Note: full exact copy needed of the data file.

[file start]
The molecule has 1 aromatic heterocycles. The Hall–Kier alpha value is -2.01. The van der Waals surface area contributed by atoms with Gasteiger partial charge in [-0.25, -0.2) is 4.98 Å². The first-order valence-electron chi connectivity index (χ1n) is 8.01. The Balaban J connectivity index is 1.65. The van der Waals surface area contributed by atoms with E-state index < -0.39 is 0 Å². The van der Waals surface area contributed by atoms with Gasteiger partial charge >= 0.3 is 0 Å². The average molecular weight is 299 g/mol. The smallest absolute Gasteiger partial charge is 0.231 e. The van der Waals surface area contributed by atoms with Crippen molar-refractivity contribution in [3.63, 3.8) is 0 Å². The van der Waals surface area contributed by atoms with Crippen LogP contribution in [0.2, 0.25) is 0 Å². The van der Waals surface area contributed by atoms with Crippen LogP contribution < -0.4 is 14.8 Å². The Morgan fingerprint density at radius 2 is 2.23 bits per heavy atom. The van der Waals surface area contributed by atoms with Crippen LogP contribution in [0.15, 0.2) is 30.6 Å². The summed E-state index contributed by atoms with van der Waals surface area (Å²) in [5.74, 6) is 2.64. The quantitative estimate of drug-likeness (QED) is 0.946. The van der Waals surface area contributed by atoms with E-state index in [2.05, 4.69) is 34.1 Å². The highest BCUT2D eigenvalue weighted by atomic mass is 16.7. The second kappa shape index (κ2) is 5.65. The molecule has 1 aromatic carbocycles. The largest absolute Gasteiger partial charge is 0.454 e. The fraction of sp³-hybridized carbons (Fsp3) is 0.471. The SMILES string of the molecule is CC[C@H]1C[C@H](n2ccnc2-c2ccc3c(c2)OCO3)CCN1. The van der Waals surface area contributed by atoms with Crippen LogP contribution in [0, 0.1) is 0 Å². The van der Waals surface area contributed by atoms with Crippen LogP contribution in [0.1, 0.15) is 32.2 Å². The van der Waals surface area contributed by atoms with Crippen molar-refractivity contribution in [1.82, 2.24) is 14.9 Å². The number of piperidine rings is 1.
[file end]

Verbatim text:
The molecule has 1 aromatic heterocycles. The Hall–Kier alpha value is -2.01. The van der Waals surface area contributed by atoms with Gasteiger partial charge in [-0.25, -0.2) is 4.98 Å². The first-order valence-electron chi connectivity index (χ1n) is 8.01. The Balaban J connectivity index is 1.65. The van der Waals surface area contributed by atoms with E-state index < -0.39 is 0 Å². The van der Waals surface area contributed by atoms with Gasteiger partial charge >= 0.3 is 0 Å². The average molecular weight is 299 g/mol. The smallest absolute Gasteiger partial charge is 0.231 e. The van der Waals surface area contributed by atoms with Crippen molar-refractivity contribution in [3.63, 3.8) is 0 Å². The van der Waals surface area contributed by atoms with Crippen LogP contribution in [0.2, 0.25) is 0 Å². The van der Waals surface area contributed by atoms with Crippen LogP contribution < -0.4 is 14.8 Å². The Morgan fingerprint density at radius 2 is 2.23 bits per heavy atom. The van der Waals surface area contributed by atoms with Crippen LogP contribution in [0.15, 0.2) is 30.6 Å². The summed E-state index contributed by atoms with van der Waals surface area (Å²) in [5.74, 6) is 2.64. The quantitative estimate of drug-likeness (QED) is 0.946. The van der Waals surface area contributed by atoms with E-state index in [2.05, 4.69) is 34.1 Å². The highest BCUT2D eigenvalue weighted by atomic mass is 16.7. The second kappa shape index (κ2) is 5.65. The molecule has 1 aromatic carbocycles. The largest absolute Gasteiger partial charge is 0.454 e. The fraction of sp³-hybridized carbons (Fsp3) is 0.471. The SMILES string of the molecule is CC[C@H]1C[C@H](n2ccnc2-c2ccc3c(c2)OCO3)CCN1. The van der Waals surface area contributed by atoms with Crippen LogP contribution in [0, 0.1) is 0 Å². The van der Waals surface area contributed by atoms with Crippen LogP contribution in [0.1, 0.15) is 32.2 Å². The van der Waals surface area contributed by atoms with Crippen molar-refractivity contribution in [1.82, 2.24) is 14.9 Å². The number of piperidine rings is 1.